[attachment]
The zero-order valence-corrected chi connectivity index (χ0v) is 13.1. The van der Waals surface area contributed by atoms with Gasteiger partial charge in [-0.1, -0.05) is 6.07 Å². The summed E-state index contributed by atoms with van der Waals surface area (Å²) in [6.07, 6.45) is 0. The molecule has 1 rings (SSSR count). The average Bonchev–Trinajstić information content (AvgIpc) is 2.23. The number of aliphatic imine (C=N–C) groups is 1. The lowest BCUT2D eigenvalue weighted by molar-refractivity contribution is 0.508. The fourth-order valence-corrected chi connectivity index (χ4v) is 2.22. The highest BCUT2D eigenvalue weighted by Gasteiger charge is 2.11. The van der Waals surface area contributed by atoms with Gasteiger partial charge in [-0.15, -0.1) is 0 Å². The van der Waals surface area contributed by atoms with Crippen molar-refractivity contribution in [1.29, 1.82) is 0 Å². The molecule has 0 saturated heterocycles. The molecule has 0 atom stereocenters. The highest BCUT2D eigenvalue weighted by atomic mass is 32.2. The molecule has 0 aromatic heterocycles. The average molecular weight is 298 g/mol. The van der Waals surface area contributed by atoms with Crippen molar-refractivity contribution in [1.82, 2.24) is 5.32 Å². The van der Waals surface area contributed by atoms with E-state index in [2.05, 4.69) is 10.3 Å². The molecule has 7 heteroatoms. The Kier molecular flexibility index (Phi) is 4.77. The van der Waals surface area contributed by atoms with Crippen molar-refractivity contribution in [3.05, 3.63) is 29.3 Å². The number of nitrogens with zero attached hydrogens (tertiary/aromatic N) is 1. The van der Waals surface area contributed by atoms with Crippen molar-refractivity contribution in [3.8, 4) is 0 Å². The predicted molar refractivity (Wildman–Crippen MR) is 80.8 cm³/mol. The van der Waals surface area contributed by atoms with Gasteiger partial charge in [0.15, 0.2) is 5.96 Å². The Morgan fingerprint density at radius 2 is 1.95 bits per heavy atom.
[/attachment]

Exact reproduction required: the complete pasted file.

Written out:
The zero-order valence-corrected chi connectivity index (χ0v) is 13.1. The van der Waals surface area contributed by atoms with Gasteiger partial charge in [-0.1, -0.05) is 6.07 Å². The summed E-state index contributed by atoms with van der Waals surface area (Å²) in [6.07, 6.45) is 0. The molecule has 1 rings (SSSR count). The average Bonchev–Trinajstić information content (AvgIpc) is 2.23. The number of aliphatic imine (C=N–C) groups is 1. The lowest BCUT2D eigenvalue weighted by molar-refractivity contribution is 0.508. The fourth-order valence-corrected chi connectivity index (χ4v) is 2.22. The highest BCUT2D eigenvalue weighted by Gasteiger charge is 2.11. The van der Waals surface area contributed by atoms with Gasteiger partial charge in [-0.15, -0.1) is 0 Å². The van der Waals surface area contributed by atoms with Crippen molar-refractivity contribution in [1.29, 1.82) is 0 Å². The molecule has 0 saturated heterocycles. The molecule has 0 atom stereocenters. The highest BCUT2D eigenvalue weighted by atomic mass is 32.2. The molecule has 0 aromatic heterocycles. The average molecular weight is 298 g/mol. The van der Waals surface area contributed by atoms with Crippen molar-refractivity contribution in [1.82, 2.24) is 5.32 Å². The van der Waals surface area contributed by atoms with E-state index in [2.05, 4.69) is 10.3 Å². The molecule has 7 heteroatoms. The Kier molecular flexibility index (Phi) is 4.77. The van der Waals surface area contributed by atoms with Crippen molar-refractivity contribution in [3.05, 3.63) is 29.3 Å². The number of nitrogens with zero attached hydrogens (tertiary/aromatic N) is 1. The van der Waals surface area contributed by atoms with Crippen molar-refractivity contribution in [3.8, 4) is 0 Å². The predicted molar refractivity (Wildman–Crippen MR) is 80.8 cm³/mol. The van der Waals surface area contributed by atoms with Gasteiger partial charge in [0.15, 0.2) is 5.96 Å². The Morgan fingerprint density at radius 2 is 1.95 bits per heavy atom.